The Official Study Guide. He recently received the California
State University system’s highest award for exemplary
contributions and achievements in the Social and Behavioral
Sciences and Public Service.
Tim Jepson is a British, London-based writer, traveler,
and broadcaster. He began his traveling life at the
age of 12, exploring the mountains of Britain and
Ireland. After graduating from Oxford University,
he lived and worked in Italy, writing for a variety of
British newspapers and leading high-level expeditions in the
country’s remotest corners. His experiences were recorded in
a book, Wild Italy. He has since written more than 20 books,
including several titles for National Geographic, and numerous
articles for publications worldwide. Tim worked as a travel editor
for London’s Daily Telegraph, and continues to travel extensively,
with a passion for the farthest-flung destinations and the
untrammeled cultures of Bhutan, Laos, Tibet, and Myanmar.
He recently completed The British World: An Illustrated Atlas for
One of the first female photographers to work for National Geographic, Annie Griffiths has taken photographs in more than 100 countries during her illustrious career. She has worked on dozens of magazine and book projects for the Geographic, including stories on Lawrence of Arabia, Baja California, Galilee, Petra, Sydney, New Zealand, and Jerusalem. She lectures and teaches photography workshops regularly and was a visiting professor of photography at Ohio University. Annie’s work has also appeared in LIFE, Geo, Smithsonian, Fortune, Merian, Stern, and many other publications. Annie has received awards from the National Press Photographers Association, the Associated Press, the National Organization of Women, the University of Minnesota, and the White House News Photographers Association. She brought her children along on many of her far-flung assignments, and chronicles the story in the book A Camera, Two Kids, and a Camel.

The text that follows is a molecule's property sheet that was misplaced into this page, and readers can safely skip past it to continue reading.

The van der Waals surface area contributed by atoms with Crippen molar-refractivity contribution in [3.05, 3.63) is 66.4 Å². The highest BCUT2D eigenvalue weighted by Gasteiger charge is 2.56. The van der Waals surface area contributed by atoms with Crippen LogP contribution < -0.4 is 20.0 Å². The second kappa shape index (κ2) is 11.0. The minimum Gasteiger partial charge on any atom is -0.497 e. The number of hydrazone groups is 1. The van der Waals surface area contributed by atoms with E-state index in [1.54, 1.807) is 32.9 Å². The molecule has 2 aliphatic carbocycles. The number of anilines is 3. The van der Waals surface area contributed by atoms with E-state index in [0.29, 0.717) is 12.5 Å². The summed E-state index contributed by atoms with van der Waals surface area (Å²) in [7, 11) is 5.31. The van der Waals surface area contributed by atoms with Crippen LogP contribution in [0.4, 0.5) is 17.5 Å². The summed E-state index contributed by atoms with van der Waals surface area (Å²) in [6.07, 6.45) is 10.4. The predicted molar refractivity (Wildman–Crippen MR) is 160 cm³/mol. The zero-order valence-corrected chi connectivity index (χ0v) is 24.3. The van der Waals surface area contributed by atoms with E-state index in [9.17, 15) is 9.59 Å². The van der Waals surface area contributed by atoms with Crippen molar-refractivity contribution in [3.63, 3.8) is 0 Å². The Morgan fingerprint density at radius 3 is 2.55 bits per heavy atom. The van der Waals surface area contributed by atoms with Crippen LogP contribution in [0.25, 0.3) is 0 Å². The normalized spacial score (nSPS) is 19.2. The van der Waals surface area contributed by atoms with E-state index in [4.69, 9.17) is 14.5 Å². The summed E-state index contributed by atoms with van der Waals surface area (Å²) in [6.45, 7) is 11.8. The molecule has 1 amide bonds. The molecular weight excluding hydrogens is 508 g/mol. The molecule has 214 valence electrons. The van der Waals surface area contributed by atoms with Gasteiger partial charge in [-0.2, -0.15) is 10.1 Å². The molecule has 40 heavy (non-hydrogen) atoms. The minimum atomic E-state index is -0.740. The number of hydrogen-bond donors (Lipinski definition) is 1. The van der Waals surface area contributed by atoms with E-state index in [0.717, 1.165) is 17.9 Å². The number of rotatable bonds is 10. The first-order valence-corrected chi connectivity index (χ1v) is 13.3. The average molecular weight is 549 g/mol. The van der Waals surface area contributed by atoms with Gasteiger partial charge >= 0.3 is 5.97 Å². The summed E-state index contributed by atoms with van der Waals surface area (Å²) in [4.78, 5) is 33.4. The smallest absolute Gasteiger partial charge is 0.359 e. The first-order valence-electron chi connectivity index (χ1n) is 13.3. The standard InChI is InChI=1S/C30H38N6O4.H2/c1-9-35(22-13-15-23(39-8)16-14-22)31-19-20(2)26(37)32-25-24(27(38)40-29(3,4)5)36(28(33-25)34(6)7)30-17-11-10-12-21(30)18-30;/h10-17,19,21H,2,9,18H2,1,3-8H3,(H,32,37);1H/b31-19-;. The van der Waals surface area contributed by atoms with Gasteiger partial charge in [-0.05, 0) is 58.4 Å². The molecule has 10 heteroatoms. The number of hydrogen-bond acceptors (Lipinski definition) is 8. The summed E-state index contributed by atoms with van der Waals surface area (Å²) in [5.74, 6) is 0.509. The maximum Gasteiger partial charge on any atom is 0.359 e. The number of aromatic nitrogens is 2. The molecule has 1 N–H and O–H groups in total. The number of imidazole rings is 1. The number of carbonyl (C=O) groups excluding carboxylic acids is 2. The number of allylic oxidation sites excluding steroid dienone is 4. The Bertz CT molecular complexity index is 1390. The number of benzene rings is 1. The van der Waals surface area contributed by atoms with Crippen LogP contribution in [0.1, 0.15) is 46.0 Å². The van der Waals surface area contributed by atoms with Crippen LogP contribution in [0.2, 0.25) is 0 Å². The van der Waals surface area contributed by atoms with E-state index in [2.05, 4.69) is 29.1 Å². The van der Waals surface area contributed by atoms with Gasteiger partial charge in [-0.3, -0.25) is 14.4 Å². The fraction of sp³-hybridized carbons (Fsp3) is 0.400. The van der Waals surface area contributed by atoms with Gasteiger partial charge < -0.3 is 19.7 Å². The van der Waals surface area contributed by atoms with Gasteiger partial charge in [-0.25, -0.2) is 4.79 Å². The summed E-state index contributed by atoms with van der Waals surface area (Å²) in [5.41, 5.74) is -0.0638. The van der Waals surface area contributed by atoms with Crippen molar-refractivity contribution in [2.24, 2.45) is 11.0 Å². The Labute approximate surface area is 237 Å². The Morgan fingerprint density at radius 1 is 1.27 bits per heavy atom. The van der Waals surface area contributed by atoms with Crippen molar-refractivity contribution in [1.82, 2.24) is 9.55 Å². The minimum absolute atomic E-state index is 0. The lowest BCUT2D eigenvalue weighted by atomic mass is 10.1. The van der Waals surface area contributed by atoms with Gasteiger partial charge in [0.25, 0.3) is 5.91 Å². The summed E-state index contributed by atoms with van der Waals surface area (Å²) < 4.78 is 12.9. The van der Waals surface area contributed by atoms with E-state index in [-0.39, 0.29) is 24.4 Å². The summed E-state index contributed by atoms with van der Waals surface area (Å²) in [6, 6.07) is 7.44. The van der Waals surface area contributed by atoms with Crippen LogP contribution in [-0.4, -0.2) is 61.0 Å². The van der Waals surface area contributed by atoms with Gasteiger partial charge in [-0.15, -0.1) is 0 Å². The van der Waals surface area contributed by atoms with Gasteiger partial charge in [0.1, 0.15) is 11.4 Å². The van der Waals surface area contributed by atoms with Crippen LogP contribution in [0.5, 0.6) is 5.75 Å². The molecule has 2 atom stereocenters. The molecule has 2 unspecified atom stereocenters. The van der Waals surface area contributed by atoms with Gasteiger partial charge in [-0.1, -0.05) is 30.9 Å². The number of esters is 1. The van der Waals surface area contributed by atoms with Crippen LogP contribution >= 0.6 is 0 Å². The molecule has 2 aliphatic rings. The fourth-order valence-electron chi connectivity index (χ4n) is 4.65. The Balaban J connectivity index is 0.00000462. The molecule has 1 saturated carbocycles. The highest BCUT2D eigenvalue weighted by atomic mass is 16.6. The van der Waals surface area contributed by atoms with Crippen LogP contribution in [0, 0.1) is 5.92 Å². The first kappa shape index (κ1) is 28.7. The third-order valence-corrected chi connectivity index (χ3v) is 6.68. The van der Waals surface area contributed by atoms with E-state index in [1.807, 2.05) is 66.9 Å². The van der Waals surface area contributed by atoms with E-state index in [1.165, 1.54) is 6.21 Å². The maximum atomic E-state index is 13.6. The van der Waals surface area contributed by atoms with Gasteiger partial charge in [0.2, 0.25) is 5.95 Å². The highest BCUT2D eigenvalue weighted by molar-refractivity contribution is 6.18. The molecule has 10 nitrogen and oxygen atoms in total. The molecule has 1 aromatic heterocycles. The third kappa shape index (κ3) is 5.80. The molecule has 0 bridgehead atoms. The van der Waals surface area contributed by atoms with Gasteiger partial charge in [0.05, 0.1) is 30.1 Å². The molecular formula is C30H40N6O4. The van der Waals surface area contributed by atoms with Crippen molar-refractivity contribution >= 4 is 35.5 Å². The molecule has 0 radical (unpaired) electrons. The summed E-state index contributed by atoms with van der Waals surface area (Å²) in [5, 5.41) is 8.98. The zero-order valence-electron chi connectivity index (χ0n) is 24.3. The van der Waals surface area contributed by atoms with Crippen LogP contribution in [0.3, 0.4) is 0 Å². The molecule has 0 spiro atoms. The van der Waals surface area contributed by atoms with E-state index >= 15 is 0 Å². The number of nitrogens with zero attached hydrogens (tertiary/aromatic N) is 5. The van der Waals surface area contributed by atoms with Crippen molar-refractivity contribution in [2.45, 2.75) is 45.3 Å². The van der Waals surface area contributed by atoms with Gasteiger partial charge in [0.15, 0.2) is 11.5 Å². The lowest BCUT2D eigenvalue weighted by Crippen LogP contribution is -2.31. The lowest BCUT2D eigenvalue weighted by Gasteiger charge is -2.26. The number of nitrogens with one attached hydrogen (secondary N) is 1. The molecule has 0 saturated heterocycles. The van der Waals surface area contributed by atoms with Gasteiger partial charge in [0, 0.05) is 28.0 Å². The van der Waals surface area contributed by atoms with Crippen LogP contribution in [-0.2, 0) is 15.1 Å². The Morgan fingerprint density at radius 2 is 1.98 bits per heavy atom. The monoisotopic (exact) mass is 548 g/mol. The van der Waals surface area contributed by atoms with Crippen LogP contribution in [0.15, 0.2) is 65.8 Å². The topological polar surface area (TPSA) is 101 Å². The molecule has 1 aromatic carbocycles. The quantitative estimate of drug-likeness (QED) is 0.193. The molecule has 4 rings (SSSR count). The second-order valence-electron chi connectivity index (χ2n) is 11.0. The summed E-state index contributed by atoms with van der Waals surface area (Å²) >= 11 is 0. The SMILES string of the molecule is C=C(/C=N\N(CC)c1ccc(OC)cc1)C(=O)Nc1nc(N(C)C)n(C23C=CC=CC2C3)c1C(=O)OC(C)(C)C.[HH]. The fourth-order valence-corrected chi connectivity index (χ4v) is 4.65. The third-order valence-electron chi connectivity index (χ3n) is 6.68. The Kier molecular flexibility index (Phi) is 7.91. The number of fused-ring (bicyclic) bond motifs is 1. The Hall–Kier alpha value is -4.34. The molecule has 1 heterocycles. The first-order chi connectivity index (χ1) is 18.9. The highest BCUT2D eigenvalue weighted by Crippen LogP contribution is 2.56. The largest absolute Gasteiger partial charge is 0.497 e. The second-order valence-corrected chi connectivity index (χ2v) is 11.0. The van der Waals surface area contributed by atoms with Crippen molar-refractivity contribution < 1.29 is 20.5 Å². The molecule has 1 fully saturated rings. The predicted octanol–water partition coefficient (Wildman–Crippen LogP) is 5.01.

A longtime resident of Santa Fe, Nevada Wier is an award-winning photographer specializing in the remote corners of the globe and the cultures that inhabit them. Her work has appeared in numerous publications, including National Geographic magazine, National Geographic Adventure, Outdoor Photographer, Outside, and Smithsonian. She is a Fellow of the Explorer's Club and a member of the Women's Geographic Society.
National Geographic photographer Michael Melford has produced more than a dozen feature stories for National Geographic magazine and more than 30 for National Geographic Traveler, including eight covers. Some of Michael’s recent assignments have focused on Russia, Israel, and North America’s national parks. He has produced photography for eight books for National Geographic, including three on Alaska, his favorite being Treasures of Alaska, for which he spent four months traveling to every corner of the state. When not shooting for National Geographic, Michael enjoys giving seminars and workshops on photography and sharing both his love of nature and his extensive knowledge.